- coolskillrex remix
- Jan 1, 2007
Autopia is a pretty good website for information about technique. For cleaning cars for CL I wouldn't recommend spending the money on most of the high-end products they recommend. I generally stick to things I can get locally.
Meguair's NXT Tech Wax for easy application and good durability
Stoner's Invisible Glass is the simply the best glass cleaner
I like the gel-style tire dressing since it sticks better
I like the Griot's clay bar because it is bigger and costs the same as other brands.
Microfiber towels are the most important key to good results IMO. I get mine in big packages at Sam's Club.
As for interior detailing I mostly use wet MF towels. On my own cars after everything is clean I spray some vinyl dressing on a MF towel and wipe everything down a second time. For cars I am selling I skip this step because of time and because I find that the dressing can attract dust which I then have to wipe off again when I show the car.
I like the Absorber synthetic chamois for drying the car off after a wash. They are cheap and pretty much infinitely reusable. If I use a clay bar I don't dry the car until after I am finished with the clay bar since I hate doing the same work twice.
I have a trigger-activated spray nozzle thing for my hose. I don't really like it but it saves a lot of water.
Griot's is a mail order product but there is a specialty store in my city that sells their stuff.
For more serious work you can get into machine polishing with all kinds of polishes, glazes, waxes and sealants. If you are polishing turds for CL this is probably a waste of time and money. I have dabbled with this stuff and I seriously doubt any of the specialty brands of polishes are any better than Meguiar's pro line (tan bottles) or the 3M stuff they sell at most auto body & paint supply stores. Polish boils down to liquid super fine grit sandpaper.
For cars I sell the most I ever do is wash, clay and inexpensive off-the-shelf wax. If you go that far you are ahead of what 99% of people ever do to their own cars anyway.
When you are done washing the car grab a grungy towel and clean out the door, hood, trunk, and fuel filler jambs. After you dry the car off open and shut all the doors several times to push out any water stuck under door handles or trim that could drip and leave water spots later.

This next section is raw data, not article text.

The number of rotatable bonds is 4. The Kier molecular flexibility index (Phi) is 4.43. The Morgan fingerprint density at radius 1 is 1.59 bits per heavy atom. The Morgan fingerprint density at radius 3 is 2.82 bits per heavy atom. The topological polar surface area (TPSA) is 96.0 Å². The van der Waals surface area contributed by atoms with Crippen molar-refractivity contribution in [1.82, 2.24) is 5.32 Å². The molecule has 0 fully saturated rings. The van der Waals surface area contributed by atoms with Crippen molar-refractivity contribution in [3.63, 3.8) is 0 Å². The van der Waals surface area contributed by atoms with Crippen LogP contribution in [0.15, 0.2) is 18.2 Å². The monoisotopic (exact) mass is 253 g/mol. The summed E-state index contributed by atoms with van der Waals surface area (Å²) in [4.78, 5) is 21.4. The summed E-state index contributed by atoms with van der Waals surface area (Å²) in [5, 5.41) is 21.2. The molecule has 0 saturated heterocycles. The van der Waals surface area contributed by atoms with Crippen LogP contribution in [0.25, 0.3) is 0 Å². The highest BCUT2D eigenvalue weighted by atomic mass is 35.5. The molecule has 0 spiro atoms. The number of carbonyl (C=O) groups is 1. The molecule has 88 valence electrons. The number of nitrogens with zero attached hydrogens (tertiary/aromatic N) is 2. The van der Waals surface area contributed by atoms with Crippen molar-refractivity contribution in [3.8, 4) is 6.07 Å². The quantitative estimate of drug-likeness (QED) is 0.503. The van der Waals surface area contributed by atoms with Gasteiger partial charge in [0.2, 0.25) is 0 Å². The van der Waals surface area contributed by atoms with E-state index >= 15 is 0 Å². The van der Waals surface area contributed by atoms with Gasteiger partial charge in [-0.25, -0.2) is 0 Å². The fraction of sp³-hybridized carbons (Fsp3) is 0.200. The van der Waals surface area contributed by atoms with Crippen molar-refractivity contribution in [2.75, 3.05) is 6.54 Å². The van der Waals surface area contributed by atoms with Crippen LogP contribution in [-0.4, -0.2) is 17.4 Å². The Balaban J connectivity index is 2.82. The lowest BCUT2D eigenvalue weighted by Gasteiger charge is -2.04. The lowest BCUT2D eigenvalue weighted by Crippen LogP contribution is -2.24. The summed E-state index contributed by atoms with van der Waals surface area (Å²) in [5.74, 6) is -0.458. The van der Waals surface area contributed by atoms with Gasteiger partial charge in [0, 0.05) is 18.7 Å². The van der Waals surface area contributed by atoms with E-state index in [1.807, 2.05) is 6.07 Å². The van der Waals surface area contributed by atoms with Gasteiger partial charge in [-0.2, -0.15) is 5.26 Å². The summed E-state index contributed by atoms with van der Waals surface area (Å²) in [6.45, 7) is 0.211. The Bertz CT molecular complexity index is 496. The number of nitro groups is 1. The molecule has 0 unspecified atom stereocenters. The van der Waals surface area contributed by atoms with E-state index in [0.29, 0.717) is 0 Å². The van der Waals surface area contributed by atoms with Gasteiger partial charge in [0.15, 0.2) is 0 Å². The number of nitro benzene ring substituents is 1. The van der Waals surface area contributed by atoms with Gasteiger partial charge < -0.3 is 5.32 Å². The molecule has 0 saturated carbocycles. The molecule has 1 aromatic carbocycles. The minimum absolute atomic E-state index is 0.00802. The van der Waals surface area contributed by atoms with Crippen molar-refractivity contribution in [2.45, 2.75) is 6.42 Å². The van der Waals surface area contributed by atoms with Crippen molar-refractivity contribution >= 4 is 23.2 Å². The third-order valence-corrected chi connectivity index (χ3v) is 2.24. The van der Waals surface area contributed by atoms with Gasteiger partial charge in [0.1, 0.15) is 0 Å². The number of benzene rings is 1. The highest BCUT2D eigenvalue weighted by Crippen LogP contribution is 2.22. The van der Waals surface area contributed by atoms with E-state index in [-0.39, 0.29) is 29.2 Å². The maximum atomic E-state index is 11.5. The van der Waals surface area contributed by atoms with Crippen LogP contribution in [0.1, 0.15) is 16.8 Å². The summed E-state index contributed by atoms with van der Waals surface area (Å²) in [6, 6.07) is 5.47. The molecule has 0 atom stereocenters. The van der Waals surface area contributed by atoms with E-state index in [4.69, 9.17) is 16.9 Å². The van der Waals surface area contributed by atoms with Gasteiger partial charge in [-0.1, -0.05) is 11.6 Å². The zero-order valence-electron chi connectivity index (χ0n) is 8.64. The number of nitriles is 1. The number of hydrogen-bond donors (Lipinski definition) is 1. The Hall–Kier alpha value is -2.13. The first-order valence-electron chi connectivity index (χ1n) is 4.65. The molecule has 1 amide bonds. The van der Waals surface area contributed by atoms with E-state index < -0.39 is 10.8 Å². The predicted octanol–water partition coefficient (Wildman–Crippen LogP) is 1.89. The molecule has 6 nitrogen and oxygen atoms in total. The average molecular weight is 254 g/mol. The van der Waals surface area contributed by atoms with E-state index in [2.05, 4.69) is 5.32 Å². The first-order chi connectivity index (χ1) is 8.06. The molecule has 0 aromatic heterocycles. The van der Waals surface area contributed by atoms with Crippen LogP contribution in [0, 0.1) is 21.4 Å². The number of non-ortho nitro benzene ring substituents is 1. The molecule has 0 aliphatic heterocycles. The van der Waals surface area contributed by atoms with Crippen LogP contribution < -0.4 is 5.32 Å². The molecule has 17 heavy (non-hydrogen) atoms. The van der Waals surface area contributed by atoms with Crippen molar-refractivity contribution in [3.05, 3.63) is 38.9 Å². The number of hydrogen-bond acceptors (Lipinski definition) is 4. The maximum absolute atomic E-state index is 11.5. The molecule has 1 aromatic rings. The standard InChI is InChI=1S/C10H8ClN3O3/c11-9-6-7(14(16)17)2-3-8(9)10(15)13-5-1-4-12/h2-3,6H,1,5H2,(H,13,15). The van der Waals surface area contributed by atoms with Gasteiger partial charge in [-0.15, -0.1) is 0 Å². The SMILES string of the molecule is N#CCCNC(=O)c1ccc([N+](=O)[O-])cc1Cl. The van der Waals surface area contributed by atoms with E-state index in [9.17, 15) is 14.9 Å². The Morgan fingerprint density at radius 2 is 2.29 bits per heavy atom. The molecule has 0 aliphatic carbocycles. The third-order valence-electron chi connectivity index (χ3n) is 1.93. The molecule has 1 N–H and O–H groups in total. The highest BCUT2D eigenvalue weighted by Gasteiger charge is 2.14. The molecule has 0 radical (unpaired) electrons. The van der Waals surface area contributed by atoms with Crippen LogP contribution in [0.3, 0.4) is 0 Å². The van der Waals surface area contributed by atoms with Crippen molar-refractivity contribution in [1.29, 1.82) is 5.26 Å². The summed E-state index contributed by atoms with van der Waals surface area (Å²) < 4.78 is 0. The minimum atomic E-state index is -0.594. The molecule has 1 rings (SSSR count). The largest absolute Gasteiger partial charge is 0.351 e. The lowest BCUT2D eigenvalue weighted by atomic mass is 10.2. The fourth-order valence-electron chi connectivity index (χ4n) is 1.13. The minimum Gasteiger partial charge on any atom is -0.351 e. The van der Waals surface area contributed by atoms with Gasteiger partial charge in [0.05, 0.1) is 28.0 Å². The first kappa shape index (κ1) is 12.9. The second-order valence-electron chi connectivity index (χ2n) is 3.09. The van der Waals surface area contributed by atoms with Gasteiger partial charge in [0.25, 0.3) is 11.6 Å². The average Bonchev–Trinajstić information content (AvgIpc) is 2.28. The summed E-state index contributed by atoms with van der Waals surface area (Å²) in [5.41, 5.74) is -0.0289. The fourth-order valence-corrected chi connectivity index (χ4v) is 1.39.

Vacuuming is the first thing to start with because vacuuming will kick up dust, and it would be a shame to get dust all over a freshly washed and waxed car. When you vacuum use a powerful vacuum and take your time. If there are places the vacuum can't reach don't be afraid to use your hands or better yet a brush to kind of stir up the dirt and push it somewhere the vacuum can get it. Most front seats are only held in with four bolts and maybe an electrical connector so if things are really dirty sometimes I pull the seats out.
I like to clean up the underhood as one of the first things when I get a car. It makes it easier to track down problems later on. I keep it simple. I drive the car to a pay and spray. I spray pretty much everything under the hood with Simple Green or Purple Power. I have found the stuff in aerosol cans just doesn't work as well. I agitate everything I can reach with a brush that I throw away afterwards because then end up pretty gross. Walmart sells toilet bowl brushes for about a dollar that work pretty well for this sort of thing.
I let everything sit while I go get change. Then I start the car up, roll down one of the back windows (don't want to get locked out, and weird poo poo can happen with unfamiliar cars) and then spray everything under the hood with high pressure water. Then I make sure to drive the car ten or fifteen miles and then park with the hood up. If the spark plug wires are easy to reach I pull them out and let any water in the spark plug wells boil out. Don't forget to spray the underside of the hood and the front part of the radiator/ac condenser. And definitely don't forget to spray all those leaves and twigs out of the windshield cowl.